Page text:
In many ways, the latest GTA is the culmination of what has made video games so popular, and with the re-release on the latest and greatest hardware, Rockstar seems to want to go even further. Not only did they increase the visual fidelity, making use of the new hardware for even more delicious graphics, they added in a new perspective: For the first time you can play the game in first-person. Before, the game always took a third-person perspective with the camera, and the player, hovering a short distance behind the protagonists.

Surprisingly, moving the camera just a few feet changes everything

GTA has never been shy to diving into adult themes of sex, prostitution, drug use, and violence, and in the first GTA5, Rockstar dove head first into a lengthy and graphic torture scene that has had many of us in the game world discussing it ever since. But having the camera in the third-person in some ways helped distance us as players from the actors we saw on screen as we would when we watch a scary movie and the antagonist is brutalizing our hero. However, if the viewpoint is from the killer, we get a bit more uncomfortable.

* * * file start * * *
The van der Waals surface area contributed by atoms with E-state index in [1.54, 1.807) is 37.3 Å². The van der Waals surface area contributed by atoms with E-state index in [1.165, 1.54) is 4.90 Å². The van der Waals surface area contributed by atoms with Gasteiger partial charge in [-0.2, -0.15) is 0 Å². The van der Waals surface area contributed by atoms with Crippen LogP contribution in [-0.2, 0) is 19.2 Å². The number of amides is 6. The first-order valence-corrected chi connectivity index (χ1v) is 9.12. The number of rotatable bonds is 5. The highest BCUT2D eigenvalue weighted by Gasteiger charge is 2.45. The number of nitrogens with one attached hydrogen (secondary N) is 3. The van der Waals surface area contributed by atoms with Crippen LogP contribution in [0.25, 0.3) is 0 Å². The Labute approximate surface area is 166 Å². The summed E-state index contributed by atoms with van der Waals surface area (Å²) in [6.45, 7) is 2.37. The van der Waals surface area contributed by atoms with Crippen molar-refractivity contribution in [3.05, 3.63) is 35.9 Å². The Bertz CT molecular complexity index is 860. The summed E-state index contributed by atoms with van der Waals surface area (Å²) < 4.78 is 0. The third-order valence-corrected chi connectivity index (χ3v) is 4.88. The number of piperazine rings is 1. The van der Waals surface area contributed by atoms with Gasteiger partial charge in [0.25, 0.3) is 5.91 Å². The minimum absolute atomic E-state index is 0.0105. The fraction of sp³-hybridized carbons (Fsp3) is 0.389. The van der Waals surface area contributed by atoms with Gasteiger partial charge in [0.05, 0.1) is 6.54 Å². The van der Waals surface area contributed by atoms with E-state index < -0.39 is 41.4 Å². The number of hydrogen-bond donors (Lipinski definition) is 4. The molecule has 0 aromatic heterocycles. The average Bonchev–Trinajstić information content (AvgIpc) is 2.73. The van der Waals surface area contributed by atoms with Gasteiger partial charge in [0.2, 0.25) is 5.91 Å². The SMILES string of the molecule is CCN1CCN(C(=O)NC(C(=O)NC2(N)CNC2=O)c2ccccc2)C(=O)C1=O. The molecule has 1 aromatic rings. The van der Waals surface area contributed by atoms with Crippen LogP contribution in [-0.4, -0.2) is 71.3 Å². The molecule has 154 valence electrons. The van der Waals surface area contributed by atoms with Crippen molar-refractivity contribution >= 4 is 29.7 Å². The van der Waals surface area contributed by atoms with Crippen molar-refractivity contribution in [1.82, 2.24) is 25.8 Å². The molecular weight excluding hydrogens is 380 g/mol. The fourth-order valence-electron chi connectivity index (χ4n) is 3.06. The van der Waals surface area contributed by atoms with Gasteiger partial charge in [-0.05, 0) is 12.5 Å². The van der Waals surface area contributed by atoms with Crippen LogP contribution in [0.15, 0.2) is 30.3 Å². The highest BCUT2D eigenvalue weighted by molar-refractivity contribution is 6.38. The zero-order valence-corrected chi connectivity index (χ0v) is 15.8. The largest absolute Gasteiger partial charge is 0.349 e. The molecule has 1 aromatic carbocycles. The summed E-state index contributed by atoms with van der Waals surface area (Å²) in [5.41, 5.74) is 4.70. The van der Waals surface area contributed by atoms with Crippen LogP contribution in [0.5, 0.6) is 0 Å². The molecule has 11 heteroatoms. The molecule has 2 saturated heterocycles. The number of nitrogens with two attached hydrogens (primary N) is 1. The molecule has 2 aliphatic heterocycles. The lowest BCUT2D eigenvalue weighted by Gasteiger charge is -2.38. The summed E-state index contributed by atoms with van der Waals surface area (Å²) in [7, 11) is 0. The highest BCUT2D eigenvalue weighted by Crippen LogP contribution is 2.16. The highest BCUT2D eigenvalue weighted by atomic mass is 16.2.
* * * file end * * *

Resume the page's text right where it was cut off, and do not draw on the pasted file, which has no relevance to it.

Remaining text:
The same is true in GTA5. With the new first-person view, when picking up a prostitute in your car, you now have the chance to watch the scene unfold completely. In past version, these moments were hidden inside the car and audio would be your only context to what was occurring. Now, players get the wonderfully uncomfortable dead-eye expression of a streetwalker asking what kind of ‘service’ they are looking for – all accompanied with animation of various sexual acts… woohoo advancement in video games – right?!

Okay, so I’m no prude, and to be honest, I don’t think this is something that should be removed from the game based on the perspective shift, but more than anything, though, what this has called to our attention is the depressing, uncomfortable feeling we have – and why, based on the pop-culture laden game.